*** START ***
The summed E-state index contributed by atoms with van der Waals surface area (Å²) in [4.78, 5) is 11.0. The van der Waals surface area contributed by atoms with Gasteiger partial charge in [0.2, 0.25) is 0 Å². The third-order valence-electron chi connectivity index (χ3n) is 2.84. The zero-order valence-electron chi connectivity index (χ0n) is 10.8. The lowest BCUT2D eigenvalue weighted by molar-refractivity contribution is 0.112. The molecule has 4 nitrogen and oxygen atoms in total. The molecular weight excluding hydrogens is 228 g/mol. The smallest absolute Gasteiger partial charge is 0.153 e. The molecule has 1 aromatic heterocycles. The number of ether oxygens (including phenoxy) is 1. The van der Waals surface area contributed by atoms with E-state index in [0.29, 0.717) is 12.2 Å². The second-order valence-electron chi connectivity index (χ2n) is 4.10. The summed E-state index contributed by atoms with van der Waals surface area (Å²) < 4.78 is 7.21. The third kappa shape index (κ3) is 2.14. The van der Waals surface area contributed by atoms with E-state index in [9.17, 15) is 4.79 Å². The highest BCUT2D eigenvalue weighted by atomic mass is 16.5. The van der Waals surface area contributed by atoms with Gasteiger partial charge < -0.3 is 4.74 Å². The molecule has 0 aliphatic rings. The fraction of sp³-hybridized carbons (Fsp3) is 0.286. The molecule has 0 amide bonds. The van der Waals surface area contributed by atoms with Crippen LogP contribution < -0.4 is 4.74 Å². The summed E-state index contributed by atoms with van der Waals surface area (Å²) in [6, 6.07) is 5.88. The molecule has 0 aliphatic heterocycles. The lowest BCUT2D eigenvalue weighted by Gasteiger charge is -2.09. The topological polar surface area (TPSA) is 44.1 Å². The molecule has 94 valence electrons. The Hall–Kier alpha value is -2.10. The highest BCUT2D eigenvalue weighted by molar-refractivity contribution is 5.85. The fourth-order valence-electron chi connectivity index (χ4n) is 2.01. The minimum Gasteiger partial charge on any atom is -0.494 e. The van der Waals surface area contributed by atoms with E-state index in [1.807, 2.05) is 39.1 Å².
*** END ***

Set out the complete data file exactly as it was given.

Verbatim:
The summed E-state index contributed by atoms with van der Waals surface area (Å²) in [4.78, 5) is 11.0. The van der Waals surface area contributed by atoms with Gasteiger partial charge in [0.2, 0.25) is 0 Å². The third-order valence-electron chi connectivity index (χ3n) is 2.84. The zero-order valence-electron chi connectivity index (χ0n) is 10.8. The lowest BCUT2D eigenvalue weighted by molar-refractivity contribution is 0.112. The molecule has 4 nitrogen and oxygen atoms in total. The molecular weight excluding hydrogens is 228 g/mol. The smallest absolute Gasteiger partial charge is 0.153 e. The molecule has 1 aromatic heterocycles. The number of ether oxygens (including phenoxy) is 1. The van der Waals surface area contributed by atoms with E-state index in [0.29, 0.717) is 12.2 Å². The second-order valence-electron chi connectivity index (χ2n) is 4.10. The summed E-state index contributed by atoms with van der Waals surface area (Å²) < 4.78 is 7.21. The third kappa shape index (κ3) is 2.14. The van der Waals surface area contributed by atoms with E-state index in [9.17, 15) is 4.79 Å². The highest BCUT2D eigenvalue weighted by atomic mass is 16.5. The van der Waals surface area contributed by atoms with Gasteiger partial charge < -0.3 is 4.74 Å². The molecule has 0 aliphatic rings. The fraction of sp³-hybridized carbons (Fsp3) is 0.286. The molecule has 0 amide bonds. The van der Waals surface area contributed by atoms with Crippen LogP contribution < -0.4 is 4.74 Å². The summed E-state index contributed by atoms with van der Waals surface area (Å²) in [6, 6.07) is 5.88. The molecule has 0 aliphatic heterocycles. The lowest BCUT2D eigenvalue weighted by Gasteiger charge is -2.09. The topological polar surface area (TPSA) is 44.1 Å². The molecule has 94 valence electrons. The Hall–Kier alpha value is -2.10. The highest BCUT2D eigenvalue weighted by molar-refractivity contribution is 5.85. The fourth-order valence-electron chi connectivity index (χ4n) is 2.01. The minimum Gasteiger partial charge on any atom is -0.494 e. The van der Waals surface area contributed by atoms with E-state index in [1.807, 2.05) is 39.1 Å².